I've been coaching small business owners and solopreneurs for a long time. Aside from taking a small break to settle into a new life abroad, I've naturally attracted and worked with people interested in working for themselves.
More important than being able to set their own hours, the type of client I tend to attract also has a strong desire to have fulfillment and be of service.
This strong desire to serve can get a big tricky to manage in the beginning when one spends most of their days looking for clients. While it is common to offer services for a discounted rate or even free in the beginning, at some point in time it's important to transition from research and development into business activity.
Let me explain what I mean. First, research and development for the solopreneur is important in determining ideal customers and problem. Some solopreneurs are lucky, they are discovered by someone they've worked with during, say, certification or training and are so good at what they do they get clients right away, (this poses another type of problem I'll write about later). So research and development ends right then and there.
But if a solopreneur doesn't attract clients right away, research and development can take a variety of forms. For example, in the past I've offered sessions for free in exchange for a post-session survey. Having people go through sessions and talk about their experience afterwards not only helped me determine how impactful my services were on a specific type of problem but also helped me build a small website with FAQs that helped other (ideal) clients find me.
One could also do expert interviews, ie. interviews with experts in the field you'd like to support. Say you have a hunch your service might be good to offer in the HR space. It's good to connect with those who work in that space to help validate your hunch.
The easiest way I've found to find such people is to join a professional organization and reach out to people. This can be done both in person and online. Now, yes, it can take time, but I find that most people are happy to help and you never know who you'll impress. Often times you get a chance to show what you can do which can lead to an introduction or contract.
But there's a downside to going into a lot of activity in the beginning. With so much information available and with some extra time on a solopreneur's hands, (remember they are looking for clients), there can be an awful lot of effort, busy-ness, that leads to nothing but confusion and doubt.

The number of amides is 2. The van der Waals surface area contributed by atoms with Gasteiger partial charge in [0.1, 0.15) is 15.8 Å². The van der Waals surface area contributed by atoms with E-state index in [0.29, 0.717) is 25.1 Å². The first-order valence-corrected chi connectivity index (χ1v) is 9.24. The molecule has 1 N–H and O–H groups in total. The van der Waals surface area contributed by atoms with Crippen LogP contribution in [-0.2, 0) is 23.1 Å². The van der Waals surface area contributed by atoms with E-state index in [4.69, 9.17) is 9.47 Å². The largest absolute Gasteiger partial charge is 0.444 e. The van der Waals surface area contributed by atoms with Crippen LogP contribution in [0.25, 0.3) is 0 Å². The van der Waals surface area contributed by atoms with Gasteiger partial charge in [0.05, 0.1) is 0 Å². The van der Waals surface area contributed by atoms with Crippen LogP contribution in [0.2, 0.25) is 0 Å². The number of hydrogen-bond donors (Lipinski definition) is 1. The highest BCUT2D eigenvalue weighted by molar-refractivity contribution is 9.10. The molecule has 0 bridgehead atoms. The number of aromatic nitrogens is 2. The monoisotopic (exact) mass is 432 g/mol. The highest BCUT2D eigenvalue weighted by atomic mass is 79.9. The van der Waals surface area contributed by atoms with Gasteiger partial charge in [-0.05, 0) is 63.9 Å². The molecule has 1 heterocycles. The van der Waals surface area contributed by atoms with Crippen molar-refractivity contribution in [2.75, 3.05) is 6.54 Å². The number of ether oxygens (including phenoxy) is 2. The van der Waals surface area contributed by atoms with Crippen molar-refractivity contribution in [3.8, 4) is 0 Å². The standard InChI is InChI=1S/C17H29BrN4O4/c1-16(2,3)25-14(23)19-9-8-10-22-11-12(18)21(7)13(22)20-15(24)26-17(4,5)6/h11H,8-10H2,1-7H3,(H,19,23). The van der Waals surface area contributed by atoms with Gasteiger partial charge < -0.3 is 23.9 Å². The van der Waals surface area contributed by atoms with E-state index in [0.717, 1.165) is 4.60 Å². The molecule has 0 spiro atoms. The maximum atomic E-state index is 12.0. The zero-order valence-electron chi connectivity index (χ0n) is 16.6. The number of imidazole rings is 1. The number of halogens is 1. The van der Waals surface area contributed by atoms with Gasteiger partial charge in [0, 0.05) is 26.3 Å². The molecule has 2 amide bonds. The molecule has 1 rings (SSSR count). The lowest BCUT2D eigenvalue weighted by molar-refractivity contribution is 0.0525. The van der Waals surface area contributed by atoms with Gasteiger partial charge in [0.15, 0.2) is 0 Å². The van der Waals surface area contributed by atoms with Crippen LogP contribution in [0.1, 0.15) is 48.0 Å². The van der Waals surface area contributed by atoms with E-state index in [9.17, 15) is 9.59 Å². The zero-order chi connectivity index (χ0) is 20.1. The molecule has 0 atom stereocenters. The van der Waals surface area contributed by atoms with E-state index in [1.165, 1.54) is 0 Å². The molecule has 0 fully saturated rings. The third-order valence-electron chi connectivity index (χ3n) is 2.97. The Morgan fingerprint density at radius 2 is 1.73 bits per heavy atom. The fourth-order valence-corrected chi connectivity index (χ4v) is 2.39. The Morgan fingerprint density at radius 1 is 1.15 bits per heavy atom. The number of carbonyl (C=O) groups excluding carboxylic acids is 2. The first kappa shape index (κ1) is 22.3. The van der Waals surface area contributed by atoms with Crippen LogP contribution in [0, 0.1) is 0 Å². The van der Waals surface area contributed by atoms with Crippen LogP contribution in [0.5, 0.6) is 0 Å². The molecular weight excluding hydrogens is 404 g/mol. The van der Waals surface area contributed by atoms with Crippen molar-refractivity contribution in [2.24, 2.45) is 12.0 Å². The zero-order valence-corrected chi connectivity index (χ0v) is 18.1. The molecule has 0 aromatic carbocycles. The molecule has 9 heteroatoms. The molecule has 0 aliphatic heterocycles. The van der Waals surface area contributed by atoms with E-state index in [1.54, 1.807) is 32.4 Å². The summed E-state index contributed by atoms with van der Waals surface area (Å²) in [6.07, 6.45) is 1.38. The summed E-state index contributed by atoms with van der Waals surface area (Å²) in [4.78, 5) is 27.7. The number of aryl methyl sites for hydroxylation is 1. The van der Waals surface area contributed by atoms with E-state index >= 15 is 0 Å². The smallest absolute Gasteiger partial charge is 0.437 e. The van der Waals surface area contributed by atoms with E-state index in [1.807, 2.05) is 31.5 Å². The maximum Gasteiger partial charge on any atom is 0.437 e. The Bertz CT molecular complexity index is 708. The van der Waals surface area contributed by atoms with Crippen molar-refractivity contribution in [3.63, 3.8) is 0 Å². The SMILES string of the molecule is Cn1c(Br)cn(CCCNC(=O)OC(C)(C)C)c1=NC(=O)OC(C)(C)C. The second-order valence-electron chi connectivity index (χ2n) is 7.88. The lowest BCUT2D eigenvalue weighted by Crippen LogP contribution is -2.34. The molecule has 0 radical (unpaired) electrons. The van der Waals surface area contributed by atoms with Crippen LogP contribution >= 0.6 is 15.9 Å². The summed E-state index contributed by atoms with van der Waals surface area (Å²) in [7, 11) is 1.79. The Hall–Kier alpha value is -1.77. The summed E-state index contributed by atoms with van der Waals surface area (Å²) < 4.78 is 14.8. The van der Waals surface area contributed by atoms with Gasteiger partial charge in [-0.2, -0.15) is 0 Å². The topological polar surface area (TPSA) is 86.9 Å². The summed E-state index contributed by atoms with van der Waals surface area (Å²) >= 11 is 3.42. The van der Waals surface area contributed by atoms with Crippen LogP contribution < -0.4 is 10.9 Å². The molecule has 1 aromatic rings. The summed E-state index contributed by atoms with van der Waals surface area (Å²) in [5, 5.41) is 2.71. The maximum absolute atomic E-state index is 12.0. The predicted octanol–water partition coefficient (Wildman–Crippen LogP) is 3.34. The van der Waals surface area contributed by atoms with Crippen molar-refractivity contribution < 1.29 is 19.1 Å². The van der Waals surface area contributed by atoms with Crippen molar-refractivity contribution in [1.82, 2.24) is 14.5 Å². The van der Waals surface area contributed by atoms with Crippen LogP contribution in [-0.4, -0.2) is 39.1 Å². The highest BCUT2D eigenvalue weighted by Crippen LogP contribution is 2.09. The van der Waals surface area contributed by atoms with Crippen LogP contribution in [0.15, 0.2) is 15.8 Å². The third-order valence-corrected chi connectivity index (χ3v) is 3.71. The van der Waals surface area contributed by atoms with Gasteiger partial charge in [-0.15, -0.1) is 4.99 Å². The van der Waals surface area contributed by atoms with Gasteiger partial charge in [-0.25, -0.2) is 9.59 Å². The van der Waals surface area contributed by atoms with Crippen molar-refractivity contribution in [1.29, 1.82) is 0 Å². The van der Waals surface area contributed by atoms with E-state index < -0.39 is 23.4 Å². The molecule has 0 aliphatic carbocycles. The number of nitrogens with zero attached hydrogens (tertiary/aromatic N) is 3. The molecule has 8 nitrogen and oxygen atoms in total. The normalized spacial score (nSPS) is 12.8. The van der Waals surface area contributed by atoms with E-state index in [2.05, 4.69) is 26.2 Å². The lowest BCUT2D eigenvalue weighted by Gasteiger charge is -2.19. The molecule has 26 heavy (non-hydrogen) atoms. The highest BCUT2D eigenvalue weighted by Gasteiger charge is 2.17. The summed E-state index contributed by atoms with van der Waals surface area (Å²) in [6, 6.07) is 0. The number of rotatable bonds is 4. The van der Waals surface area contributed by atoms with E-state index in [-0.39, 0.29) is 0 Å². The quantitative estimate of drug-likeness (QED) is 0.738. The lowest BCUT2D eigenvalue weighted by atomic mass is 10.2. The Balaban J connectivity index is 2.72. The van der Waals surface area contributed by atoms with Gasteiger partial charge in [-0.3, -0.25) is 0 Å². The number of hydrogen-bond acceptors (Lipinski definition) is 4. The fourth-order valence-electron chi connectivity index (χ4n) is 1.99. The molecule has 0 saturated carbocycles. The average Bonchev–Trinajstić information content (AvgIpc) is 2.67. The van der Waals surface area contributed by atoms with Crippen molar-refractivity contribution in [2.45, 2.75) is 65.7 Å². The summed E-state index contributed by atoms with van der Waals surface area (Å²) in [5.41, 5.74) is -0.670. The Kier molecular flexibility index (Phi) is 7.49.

The good news is that most often this busy-ness comes from the thinking process, not endless action. I guess you could say it's analysis paralysis, but I think it has more of an expansive quality to it.
The possibilities are endless and so are the number of ideas about how to move forward. I've often found solopreneurs struggling in this phase of business development. Too many options swirling around in the head means a whole lot of busy-ness (of mind) with not a whole lot of action going on in the environment.
But if the solopreneur is outgoing, the swirling ideas take them out in the world. Yay! They are in action and this is good. Until it's not. Sometimes I find them taking too much of the wrong action. They report being busy but this leads to burnout and, sadly, most end up quitting just before some of their earlier actions were about to pay off because they were just too tired to stick with it.
So my job as a coach is to help these special solopreneurs that have so much to give find their way out of the first phases of starting a business.
Here are some common questions I ask them:
What is your special skill or offering? What do people say they enjoy most about working with you?
What kind of people do you like to serve or find yourself naturally spending time with?
These questions help put the solopreneur back into a thinking plus feeling space and out of the spinning head space. From here we can back off from all the "should's" and "don't knows" of business and land back into why it matters to have a business in the first place. We literally start by giving the busy-ness about business a long deserved rest.
In the future I'll write a bit about Teal organizations and how they relate to the types of businesses my clients have a desire to create because I've discovered there's a lot in common between Teal organizational theory and these small service-based businesses, namely self-management, wholeness, and a deeper sense of purpose.
Until then, if you're stuck in too much busy-ness and not enough business, let's talk! I'm happy to help.